Auditing the obvious

Speed limit strictly enforced (but not understood)

Flickr: Jake Lester Photography

One of the oddities of moving to a new job in a new city after two decades elsewhere is that so many usually obvious things are suddenly unfamiliar.

Want to ride the public bus? Good luck figuring out what it costs, and what methods of payment are accepted (the signage is all designed for people who already know). Want to check your voicemail? Find the person with the passcode, find the manual with the access numbers, find the right extension from the six on your desk phone to make the connection. Want to print something? You’ll need to know the printer name to set it up, and then you’ll need an authorized ID card to get into the room to grab what you’ve printed. Want your ID to update and recharge? Waive it in front of the small circle on the wall in the lobby until a light turns blue. Of course.

And this is in an environment of gloriously helpful and supportive colleagues and staff. There’s no reason I should know how to do these things yet. I’m new to the system. I have to learn. And those around me have been using those systems long enough to make them obvious. After 20 years in the same place, I didn’t give a second thought to most of the infrastructure, or signage, or procedures, or barriers either.

Which brings us to the endless challenge of ‘experience audits,’ those walk-throughs we’re all supposed to do in our venues and facilities to ensure we aren’t creating barriers to full participation — accessibility, signage, front-of-house systems and services, staff guides, and all. Since quite often the people doing these audits are established staff members, they may not even SEE the things a complete stranger would see, particularly a complete stranger who had different perspectives, needs, cultural references, or experiences than them.

Not long ago, I went to a theater performance at a venue I’d never been to. And I was baffled at every turn about where to get my tickets, where to go once I had them, why people were milling around in a big clump before the show, who was staff and who was audience. And this was an otherwise wonderfully managed company with high-quality work on stage.

The challenge all of us have is auditing the obvious. How do you see things that might be confusing or contrary to someone with different eyes than you? When might a process or place that’s second nature to you, and therefore invisible, be a huge red flag or blockade to someone else?

You could observe and ask your visitors. But what if most of them were familiar with your space and its processes, too? What if the unfamiliar had been scared off long ago?

What occurs to me, given my fresh experience as a newbie, is that we shouldn’t ONLY audit our own spaces. But we should frequently go to places that are entirely unfamiliar (and perhaps even threatening) to US — not just to wander around them passively, but to attempt to participate fully in what they do. Then, we might bring a fresh perspective (and a new respect) to the challenges of our own venues, cultures, and traditions. Or, at least we’ll have a visceral reminder of what it’s like when we fail to make our places and our purposes wide open to the world.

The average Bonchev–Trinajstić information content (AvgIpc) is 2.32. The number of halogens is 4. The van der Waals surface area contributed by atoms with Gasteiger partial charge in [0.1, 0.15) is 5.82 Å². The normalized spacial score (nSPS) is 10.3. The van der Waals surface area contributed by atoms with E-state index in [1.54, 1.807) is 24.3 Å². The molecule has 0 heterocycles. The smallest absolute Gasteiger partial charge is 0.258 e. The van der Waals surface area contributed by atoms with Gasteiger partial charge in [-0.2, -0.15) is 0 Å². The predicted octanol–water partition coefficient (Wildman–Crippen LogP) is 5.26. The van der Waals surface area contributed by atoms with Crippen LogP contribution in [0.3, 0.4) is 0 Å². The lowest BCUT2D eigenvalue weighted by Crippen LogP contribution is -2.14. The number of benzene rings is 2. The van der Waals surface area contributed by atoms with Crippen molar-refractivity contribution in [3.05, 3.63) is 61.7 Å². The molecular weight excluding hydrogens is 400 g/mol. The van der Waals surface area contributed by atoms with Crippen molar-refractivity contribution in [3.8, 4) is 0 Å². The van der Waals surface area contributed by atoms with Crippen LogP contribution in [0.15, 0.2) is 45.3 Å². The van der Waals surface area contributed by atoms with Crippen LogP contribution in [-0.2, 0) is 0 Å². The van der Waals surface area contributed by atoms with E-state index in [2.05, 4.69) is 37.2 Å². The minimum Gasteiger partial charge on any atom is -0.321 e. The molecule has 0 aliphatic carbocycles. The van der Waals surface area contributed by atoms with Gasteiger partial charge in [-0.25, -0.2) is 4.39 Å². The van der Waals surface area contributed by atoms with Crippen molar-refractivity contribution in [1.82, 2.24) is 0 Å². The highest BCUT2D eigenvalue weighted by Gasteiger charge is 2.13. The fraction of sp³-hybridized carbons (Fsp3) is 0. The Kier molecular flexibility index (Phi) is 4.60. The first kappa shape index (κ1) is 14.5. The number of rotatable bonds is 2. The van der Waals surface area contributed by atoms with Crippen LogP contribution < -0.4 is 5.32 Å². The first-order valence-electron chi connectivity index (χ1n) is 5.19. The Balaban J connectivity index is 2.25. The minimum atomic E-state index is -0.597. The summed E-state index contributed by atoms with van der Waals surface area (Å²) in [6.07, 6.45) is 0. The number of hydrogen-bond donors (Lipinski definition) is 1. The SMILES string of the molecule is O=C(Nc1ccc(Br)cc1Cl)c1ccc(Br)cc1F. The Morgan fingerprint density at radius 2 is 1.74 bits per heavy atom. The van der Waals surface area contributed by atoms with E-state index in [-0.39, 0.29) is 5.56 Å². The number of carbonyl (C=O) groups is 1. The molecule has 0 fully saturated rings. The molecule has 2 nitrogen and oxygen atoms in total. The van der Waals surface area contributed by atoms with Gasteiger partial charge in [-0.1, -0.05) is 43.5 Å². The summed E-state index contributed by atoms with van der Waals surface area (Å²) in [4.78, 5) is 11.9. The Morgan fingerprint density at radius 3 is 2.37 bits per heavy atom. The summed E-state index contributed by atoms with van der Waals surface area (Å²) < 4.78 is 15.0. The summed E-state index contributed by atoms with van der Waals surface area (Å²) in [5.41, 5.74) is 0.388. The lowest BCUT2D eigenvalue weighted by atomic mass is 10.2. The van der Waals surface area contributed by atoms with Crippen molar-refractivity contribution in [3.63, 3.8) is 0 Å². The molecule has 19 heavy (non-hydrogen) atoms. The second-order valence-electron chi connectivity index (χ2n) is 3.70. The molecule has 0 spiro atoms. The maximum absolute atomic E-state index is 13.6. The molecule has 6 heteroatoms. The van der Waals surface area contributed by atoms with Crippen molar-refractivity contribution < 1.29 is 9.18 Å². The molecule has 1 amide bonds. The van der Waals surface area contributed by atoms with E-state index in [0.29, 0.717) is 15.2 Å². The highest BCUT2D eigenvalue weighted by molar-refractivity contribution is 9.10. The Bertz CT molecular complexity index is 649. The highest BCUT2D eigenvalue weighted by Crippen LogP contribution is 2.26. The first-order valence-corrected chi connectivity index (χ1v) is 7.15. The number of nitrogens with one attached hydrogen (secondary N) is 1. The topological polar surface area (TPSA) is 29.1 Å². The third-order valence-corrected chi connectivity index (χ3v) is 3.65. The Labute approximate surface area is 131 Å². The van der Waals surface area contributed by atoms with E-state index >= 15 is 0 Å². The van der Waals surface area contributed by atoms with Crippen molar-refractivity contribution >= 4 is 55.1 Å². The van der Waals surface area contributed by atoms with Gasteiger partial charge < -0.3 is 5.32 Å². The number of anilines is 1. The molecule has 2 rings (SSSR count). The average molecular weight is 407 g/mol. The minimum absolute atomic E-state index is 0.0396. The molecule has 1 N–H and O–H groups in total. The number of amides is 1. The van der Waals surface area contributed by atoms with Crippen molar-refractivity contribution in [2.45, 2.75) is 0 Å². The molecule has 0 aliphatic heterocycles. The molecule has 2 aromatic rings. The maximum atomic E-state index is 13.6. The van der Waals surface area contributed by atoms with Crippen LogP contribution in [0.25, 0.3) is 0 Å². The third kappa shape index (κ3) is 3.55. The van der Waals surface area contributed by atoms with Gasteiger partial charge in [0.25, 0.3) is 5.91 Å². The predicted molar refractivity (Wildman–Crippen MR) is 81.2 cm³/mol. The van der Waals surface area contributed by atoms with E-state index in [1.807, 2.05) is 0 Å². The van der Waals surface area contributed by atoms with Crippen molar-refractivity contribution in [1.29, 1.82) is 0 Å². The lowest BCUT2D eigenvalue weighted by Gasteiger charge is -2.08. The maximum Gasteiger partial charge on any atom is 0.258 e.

1. Andrew Yarosh says

    You have my sympathies both for your “newbie” experiences in DC and at AU, but also in your reminder that we, as managers should frequently experience (and encourage staff members who are in direct contact with the public to do so as wellwhat audiences experience when they come to our venues. I recall that there was a survey (in Denver or Madison WI; or was it national?) that some of the major reasons that potential audience members didn’t choose to attend live performances is that they didn’t know where to park and how to navigate to the hall/theatre.

    Hang in there with living in a new city, especially having lived in one place for a long time. When I first moved to Denver, it took me months to figure out the way the map of the city worked; and then one day, it was just there in my mind. Staring at a map helped……

  2. says

    Great post, Andrew.

    Do you really think arts professionals have the capacity to see themselves and their institutions through the eyes of new audiences? I want to be optimistic, but after thirty years of urging this sort of self-scrutiny, I’m not so sure they can do it.

  3. says

    REALLY good blog about something that we ALL need to think about. Every so often, for example, I realize that not everyone knows what it is to commission music — even people who are regular concert-goers and music-lovers– and so it’s vitally important for me to think of ways to explain that. Good signage about what I do as a performer and commissioner of new music.

  4. says

    Excellent points, Andrew. I would even expand your reasoning to the digital home of an arts organization. The majority of your audience members will visit your website before they even step foot in your door. The same barriers to participation can be present online.

    How easy is it to find information about your upcoming events or performances? Is your website ADA compliant? Can someone purchase seats for a production that are wheelchair accessible? Where can a person learn about audio-described or sign-interpreted performances? Will that video play on an iPhone? (and many, many more questions…)

    As digital managers of our organizations, we can be blind to the same infrastructure issues that you run into in a physical space. To have a successful online presence, it is equally as important to audit your website with the same refreshed eyes or outside visitor feedback as your bricks and mortar spaces.